In a Laundromat


Tina pushed herself up on her elbows, carefully keeping her balance as the washing machines underneath her muttered and bucked. Nestor was sitting cross-legged in one of the silver carts, the one with only one wild wheel. He had been pushing himself across the room, back and forth, reaching the bank of dryers only to turn around and push back toward the folding tables. Now he was drifting to a stop in front of her, three wheels clicking over the tile and the fourth spinning half an inch in the air.

“What are you going to do?”

With the best eye roll she could make, she laid back down with an arm under her head.



“That’s all anyone wants to talk about.”

“It’s kind of a big deal. Isn’t it?”

“It will be a big deal. When it happens.”

“Yeah, in, like, three months.”


Tina didn’t have to look to know the way he’d be glaring at her. The same way they all had been. Her mom and stepdad. Her dad and Krista. Her teachers. Mrs. Whitefield, always with that sharp chin and eyes that had become more and more disappointed as the year went on. They all wanted the same thing from her. The same thing she wanted from herself. The thing she couldn’t give.

When Nestor still hadn’t argued with her she turned her head. He wasn’t looking at her after all. He was looking through the front window of the laundromat. She couldn’t really see what he was looking at, but she knew anyway. The trailer park was across the street, and you could see his from here, up in the front row. Her own was in the back, closer to the highway.

“They’re kicking me out,” he said.

The air conditioning kicked on and a torrent of freezing air struck her bare shoulders and belly at the same time. She sat up, dropping her legs over the side of the washing machine, and wrapped her arms around her middle. The air conditioning was the only reason for the chill. That’s all.

“Did they find out?” she asked.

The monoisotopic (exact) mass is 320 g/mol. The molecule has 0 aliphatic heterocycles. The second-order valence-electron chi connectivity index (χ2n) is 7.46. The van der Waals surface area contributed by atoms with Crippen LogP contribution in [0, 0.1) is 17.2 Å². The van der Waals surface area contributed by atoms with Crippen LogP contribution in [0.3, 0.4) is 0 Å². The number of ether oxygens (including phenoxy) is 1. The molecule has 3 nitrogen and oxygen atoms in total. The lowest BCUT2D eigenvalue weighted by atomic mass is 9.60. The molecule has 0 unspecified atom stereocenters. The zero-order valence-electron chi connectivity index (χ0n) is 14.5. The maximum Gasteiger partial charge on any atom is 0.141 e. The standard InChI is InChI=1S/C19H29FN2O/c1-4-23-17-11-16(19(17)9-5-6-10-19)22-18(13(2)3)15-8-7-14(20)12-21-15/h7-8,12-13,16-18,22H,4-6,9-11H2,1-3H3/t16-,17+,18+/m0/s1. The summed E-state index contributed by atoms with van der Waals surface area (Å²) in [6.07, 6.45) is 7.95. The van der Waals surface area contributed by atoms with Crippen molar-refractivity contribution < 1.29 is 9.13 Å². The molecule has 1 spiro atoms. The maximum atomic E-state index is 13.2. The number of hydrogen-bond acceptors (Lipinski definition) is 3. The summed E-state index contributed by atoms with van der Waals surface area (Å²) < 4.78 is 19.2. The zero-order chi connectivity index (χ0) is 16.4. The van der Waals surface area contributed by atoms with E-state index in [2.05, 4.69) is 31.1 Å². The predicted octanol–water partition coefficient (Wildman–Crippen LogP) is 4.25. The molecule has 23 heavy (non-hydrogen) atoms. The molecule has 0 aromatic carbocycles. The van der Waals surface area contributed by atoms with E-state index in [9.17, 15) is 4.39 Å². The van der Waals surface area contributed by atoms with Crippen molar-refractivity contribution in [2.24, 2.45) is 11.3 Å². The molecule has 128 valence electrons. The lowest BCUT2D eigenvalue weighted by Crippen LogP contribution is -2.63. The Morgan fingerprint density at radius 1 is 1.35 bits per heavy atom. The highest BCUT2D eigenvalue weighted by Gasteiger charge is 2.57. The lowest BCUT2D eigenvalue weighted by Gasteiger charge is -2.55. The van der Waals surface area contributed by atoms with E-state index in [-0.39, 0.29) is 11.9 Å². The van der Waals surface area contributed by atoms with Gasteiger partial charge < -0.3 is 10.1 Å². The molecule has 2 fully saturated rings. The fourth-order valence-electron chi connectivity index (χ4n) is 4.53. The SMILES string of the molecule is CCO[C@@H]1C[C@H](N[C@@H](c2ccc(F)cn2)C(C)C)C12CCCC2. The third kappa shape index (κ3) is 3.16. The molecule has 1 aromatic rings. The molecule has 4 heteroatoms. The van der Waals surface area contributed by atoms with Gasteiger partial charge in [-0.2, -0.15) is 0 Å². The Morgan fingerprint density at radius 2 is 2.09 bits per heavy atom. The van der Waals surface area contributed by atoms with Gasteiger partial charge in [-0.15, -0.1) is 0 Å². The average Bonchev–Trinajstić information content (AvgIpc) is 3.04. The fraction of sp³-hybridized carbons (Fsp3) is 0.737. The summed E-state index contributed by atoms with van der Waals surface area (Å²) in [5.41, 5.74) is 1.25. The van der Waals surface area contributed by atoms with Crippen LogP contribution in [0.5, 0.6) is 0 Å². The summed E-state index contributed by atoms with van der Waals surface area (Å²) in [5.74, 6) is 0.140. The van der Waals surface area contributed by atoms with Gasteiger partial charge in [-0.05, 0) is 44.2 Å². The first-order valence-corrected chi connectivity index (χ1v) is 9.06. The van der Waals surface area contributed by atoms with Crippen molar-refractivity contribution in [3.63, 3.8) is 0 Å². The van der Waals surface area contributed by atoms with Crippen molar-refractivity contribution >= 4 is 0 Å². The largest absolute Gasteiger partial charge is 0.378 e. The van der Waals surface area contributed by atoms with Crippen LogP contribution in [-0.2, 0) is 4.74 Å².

Nestor turned back to her, shaking his head as he did. He always had those sad eyes, the kind that turned down at the corners and sparkled like there were tears about to drop. Even laughing there was always this feeling he’d turn to sobs any second. Now his eyes were dry, his full lips pressed together.

“No. If they found out, I’d already be on my ass,” he said. “I offered to pay rent, but it’s not the money. It’s the space. Trailer’s too small. They said I could move in with my grandparents, but…”

Tina nodded so he knew he didn’t have to keep going. She wouldn’t chose to live with those stuffy, bigoted loudmouths, either.

The washing machine beneath her stopped its spinning and let out its electronic scream, making them both jump. Tina hopped off and Nestor got out of the cart and they filled it with the wet clothes and rolled it over to the dryers, ignoring the dripping on the floor.

She didn’t like thinking of graduation, and it wasn’t because she didn’t know what she would do next. She did. She had for years. She just didn’t like thinking of it. There would be no college. Even if she had the grades for it they didn’t have the money, and even if they had the money she didn’t want to go. But she didn’t want to be a waitress either, and that was the way things would go if she didn’t try, at least according to Mrs. Whitefield. She was already a waitress, over at Dale’s, and she knew once she graduated they’d bump her up to full time and she didn’t really want it but there was nothing else to do.

“You know what I want to do?” she asked, feeding quarters into the dryer. “I want to be a forest hag.”


“Yeah. A forest hag. I want to walk into a forest – doesn’t matter where, just so long as it’s deep. And old. I want to walk into that forest and leave everything behind. I’ll build a cottage with my own hands. I’ll forage for mushrooms. I’ll plant my own food. I’ll grow my hair wild and never wear makeup. They’ll call me a witch, but I won’t be. I won’t have the energy to deal with any devils, because I’ll be dealing with my own shit. But I’ll let them think I’m a witch, so they’ll stay out of my hair.”

Nestor grinned at her, and her nerves began to wobble. She hadn’t said that out loud to anyone, and knew how it sounded. Now he would mock her, gently at least, and she would be forced to think about a real future.

“I want to be a fisherman,” he said. “Not like for a big company or boat or whatever. I just want to have my own little boat, somewhere out in the islands. I’ll live on the boat, just me and the water, and I’ll fish. I’ll bring my catch into the marina and sell it all and buy what I need and then go back out to sea. Maybe sometimes I’ll stay, have a drink at the bar, catch someone’s eye. But I’ll be gone by the morning, and when I come back again with fish I’ll pretend we never met and he’ll do the same.”

She was grinning back at him, a little to keep from saying something stupid. Nestor had never even been to the ocean and surely didn’t know how to fish. But Tina had never been to a forest and definitely didn’t know how to build a cottage so…

“What did you want to be when you were a kid?” she asked.

“A firefighter. You?”

“Pop star.”

Nestor shuddered. “All of that just sounds like so much work.”

They finished the laundry talking about nonsense, movies and gossip, and carefully avoiding talking about the future that would come for them whether they were ready for it or not.

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